These SEVEN Secret Alphabet Activities Will Make You Kindergarten Teacher of the Year!
Think the alphabet song is the only way to teach the alphabet? Wrong. You’re only teaching them the name of the letter. How do you teach the identification, sound, and formation?
Your students are missing out on major concepts if the only way you’re teaching your students about the alphabet is through a song.
Here are seven MUST HAVE alphabet stem activities for kindergarten!
1. Letter Identification
Give students a variety of letters and have them hunt for a specific letter. Students can circle, dab, or color the matching letter.
It’s important to model different letter formations. This can include fonts, italics, bold, uppercase, and lowercase letters as students advance.
2. Letter Formation
Give students a chance to trace the letters with markers. You can even use these fantastic specialized pens! There is a lot more friction on the paper that creates a slow drag.
This helps young children control the pen and builds confidence with penmanship. I recommend using a vis-a-vis on paper for this.
3. Phonemic Awareness
Challenge students to listen for words that begin (or end) with the specified letter. Use a high-frequency word list to model the beginning and ending sounds. Use this editable list for practice.
Turn it into a game by reading the word. Students are to say the first letter of the first sound they hear. If they answer correctly, they earn a token (counter). The student with the most tokens wins.
4. Alphabet Letter Songs
Ever listen to a song and get it stuck in your head for the entire day? Well, we can do that with our students, except we can use meaningful songs.
There are so many things I love about Letterland. One of them is that it provides students with a visual to remember the letters.
In addition, I love that it includes an alliteration for each letter so that students are able to understand the letter makes the sound. For example, Q is named Quarrelsome Queen.
Check out letterland here! For an extra bonus, add some motions to each letter.
5. Alphabet Letter Mats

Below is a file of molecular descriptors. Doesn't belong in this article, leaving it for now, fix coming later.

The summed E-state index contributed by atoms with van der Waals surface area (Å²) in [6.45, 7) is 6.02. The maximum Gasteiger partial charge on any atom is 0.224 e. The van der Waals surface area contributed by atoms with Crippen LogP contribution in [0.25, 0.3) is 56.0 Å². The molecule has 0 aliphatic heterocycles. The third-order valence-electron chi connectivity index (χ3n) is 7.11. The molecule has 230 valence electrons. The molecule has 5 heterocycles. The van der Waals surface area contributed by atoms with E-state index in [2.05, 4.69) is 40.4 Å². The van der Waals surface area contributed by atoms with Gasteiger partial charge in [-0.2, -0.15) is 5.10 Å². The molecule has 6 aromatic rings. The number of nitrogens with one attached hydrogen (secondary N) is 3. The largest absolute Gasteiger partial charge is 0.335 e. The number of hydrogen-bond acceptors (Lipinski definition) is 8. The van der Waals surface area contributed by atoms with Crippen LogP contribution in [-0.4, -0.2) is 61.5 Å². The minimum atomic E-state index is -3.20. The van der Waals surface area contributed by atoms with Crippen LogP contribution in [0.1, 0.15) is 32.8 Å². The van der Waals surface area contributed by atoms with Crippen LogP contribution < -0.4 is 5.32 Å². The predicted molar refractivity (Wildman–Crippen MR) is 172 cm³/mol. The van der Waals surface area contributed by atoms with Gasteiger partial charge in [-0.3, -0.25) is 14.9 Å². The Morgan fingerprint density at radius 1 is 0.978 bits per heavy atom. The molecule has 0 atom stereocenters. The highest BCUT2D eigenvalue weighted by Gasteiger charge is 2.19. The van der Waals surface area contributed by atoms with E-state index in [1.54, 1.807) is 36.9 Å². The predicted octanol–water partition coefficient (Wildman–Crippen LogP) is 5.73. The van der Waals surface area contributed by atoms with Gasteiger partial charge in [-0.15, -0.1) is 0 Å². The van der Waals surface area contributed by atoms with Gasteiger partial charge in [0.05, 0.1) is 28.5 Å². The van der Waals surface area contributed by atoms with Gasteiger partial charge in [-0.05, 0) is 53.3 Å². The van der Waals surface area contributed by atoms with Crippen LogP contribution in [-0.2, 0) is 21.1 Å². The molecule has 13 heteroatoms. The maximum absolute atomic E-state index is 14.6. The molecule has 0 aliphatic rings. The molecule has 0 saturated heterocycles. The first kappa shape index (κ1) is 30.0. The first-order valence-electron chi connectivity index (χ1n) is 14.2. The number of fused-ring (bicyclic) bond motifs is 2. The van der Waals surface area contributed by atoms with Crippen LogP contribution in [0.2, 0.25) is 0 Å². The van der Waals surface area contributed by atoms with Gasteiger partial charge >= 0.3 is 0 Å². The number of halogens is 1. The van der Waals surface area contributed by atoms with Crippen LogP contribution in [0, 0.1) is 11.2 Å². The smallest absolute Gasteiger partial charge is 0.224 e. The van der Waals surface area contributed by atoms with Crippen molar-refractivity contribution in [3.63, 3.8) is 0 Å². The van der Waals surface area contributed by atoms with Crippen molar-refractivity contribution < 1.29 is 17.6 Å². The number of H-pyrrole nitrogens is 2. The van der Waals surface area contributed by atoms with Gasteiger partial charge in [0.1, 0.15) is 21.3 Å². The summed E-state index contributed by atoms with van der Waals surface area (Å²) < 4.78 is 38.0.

Letter mats are versatile and fun for any time of the season. These provide excellent practice for letter formation. It gives students practice to strengthen students’ fine motor skills.
For example, students can roll the dough to form the letter. They can even pinch-poke the dough to form the letter. I use play dough most often with my letter mats. I use this Salt Dough recipe.
You can switch this up by having students use different materials to manipulate. You can even give the letter mats a holiday twist by using seasonal candies.
6. Alphabet Letter Books
I love introducing my students to new books. Letter books are a great way to practice letter identification and excellent for working on print concepts.
This is an excellent opportunity for a teachable moment. The books I created have simple sentences and illustrations for emergent readers. Check them out here!
7. Kindergarten STEM Activities
These STEM challenges focus on a single letter of the alphabet. On the other hand, they not only integrate literacy, but also math and science.
These FUN projects get shoved into the long term memory part of the brain. This is because children learn through experiences. They will create mental images and associate them with the letter and letter sound.
Want another fun way to learn about letters?
Give your students one simple word (cat). Subsequently, let your students change one letter to form a new word. Have them share their new words. You could have a pat, cab, cot, etc.
Let students form new words with the previous word they formed only changing one letter. If we’re using the examples above, you could get pay, car, pot, etc.
Add the words to a chart for the class to see. Now you have a word wall to form stories with.
Certainly, there are infinite amounts of ways you can teach the alphabet. These are just a few of my favorite. What are your favorite ways to teach the alphabet? Share in the comments below!
Want to know more about how to incorporate these activities once per week? Click HERE to check out this article about doing weekly STEM activities!